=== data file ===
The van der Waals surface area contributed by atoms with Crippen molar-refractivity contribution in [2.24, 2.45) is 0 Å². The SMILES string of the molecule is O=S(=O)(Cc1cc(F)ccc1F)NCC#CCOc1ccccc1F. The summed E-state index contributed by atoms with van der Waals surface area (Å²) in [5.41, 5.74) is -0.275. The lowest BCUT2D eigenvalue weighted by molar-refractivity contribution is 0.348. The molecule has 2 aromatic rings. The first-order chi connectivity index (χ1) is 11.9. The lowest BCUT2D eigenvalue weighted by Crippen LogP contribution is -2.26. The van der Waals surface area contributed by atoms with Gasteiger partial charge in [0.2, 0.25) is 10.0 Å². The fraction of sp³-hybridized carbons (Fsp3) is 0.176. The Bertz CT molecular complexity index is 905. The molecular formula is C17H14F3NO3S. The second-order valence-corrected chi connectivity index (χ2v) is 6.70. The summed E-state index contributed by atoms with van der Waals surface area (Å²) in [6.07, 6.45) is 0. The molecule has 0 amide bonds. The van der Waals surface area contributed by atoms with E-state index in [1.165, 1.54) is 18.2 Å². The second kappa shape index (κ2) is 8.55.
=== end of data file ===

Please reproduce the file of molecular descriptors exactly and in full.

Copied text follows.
The van der Waals surface area contributed by atoms with Crippen molar-refractivity contribution in [2.24, 2.45) is 0 Å². The SMILES string of the molecule is O=S(=O)(Cc1cc(F)ccc1F)NCC#CCOc1ccccc1F. The summed E-state index contributed by atoms with van der Waals surface area (Å²) in [5.41, 5.74) is -0.275. The lowest BCUT2D eigenvalue weighted by molar-refractivity contribution is 0.348. The molecule has 2 aromatic rings. The first-order chi connectivity index (χ1) is 11.9. The lowest BCUT2D eigenvalue weighted by Crippen LogP contribution is -2.26. The van der Waals surface area contributed by atoms with Gasteiger partial charge in [0.2, 0.25) is 10.0 Å². The fraction of sp³-hybridized carbons (Fsp3) is 0.176. The Bertz CT molecular complexity index is 905. The molecular formula is C17H14F3NO3S. The second-order valence-corrected chi connectivity index (χ2v) is 6.70. The summed E-state index contributed by atoms with van der Waals surface area (Å²) in [6.07, 6.45) is 0. The molecule has 0 amide bonds. The van der Waals surface area contributed by atoms with E-state index in [1.165, 1.54) is 18.2 Å². The second kappa shape index (κ2) is 8.55.